The Chairperson of the National Commission for Civic Education (NCCE), Kathleen Addy, has called for concerted efforts to prevent political and chieftaincy conflicts, which were the main conduits for terrorist attacks.
“These terrorists are opportunists so they look for signs of discord in society and insert themselves into existing disagreements and deepen them. They use that to launch themselves and cause mayhem,” she said.
She, therefore, called for intensified sensitisation and education, especially in border communities, to avert any incident of terrorism and violent extremism in the country.
She said the increasing incidents of terrorist activities in neighbouring countries required stronger collaboration among stakeholders to stem the tide.
Ms Addy, who made the call in an interview with the Daily Graphic last Thursday, stressed the need for conflicts between law enforcement agencies and community members to be addressed since they were also a fertile ground for festering violent extremism.
The interview comes after the NCCE launched a €1.7 million project dubbed Preventing and Containing Violent Extremism (PCVE) to help prevent violent extremism and terrorism in the country.
The NCCE chairperson said a cordial relationship between law enforcement agencies and members of the community would help to prevent possible infiltration by terrorists.
“The citizens must understand that the police and other law enforcement agencies are there to protect them. The police must also understand that it is important to conduct their activities in a manner that engenders trust of the citizens. The two sides need to know that they can actually work together to achieve peace and safeguard the community,” he said.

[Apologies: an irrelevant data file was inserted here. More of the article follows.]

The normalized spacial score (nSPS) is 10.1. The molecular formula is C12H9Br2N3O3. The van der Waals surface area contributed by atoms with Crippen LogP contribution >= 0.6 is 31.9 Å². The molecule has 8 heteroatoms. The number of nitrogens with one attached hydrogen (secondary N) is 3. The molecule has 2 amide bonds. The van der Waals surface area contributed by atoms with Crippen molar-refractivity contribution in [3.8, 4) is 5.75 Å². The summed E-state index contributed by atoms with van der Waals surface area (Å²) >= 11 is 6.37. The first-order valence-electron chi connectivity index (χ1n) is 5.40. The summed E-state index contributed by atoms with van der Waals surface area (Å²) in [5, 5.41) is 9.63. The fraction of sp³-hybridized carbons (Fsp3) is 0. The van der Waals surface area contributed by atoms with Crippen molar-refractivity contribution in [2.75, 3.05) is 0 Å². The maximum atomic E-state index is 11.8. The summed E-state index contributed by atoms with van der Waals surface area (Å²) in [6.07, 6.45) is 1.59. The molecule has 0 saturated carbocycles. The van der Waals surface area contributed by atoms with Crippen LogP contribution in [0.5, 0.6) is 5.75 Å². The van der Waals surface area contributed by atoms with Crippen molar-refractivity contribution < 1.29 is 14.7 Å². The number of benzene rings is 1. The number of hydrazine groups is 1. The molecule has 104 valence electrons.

Ms Addy added that there needed to be an atmosphere of mutual trust between citizens and law enforcement agencies because “if terrorists come into the community, it is not only one side that suffers.”
The project, which is funded by the European Union (EU), is being implemented in 63 Metropolitan, Municipal and District Assemblies (MMDAs) in the five regions of the north, as well as the Oti, Bono and Bono East regions over the next 18 months.
While describing the initiative as a boost to awareness creation on terrorism, Ms Addy said more resources were needed to cover the entire country.
“The grant from the EU has geographical limitations. We are working in the five regions of northern part of the country and three border regions. We have that limitation because that is their area of focus. The government needs to provide resources to ensure that we cover the entire country with this sensitisation project,” she said.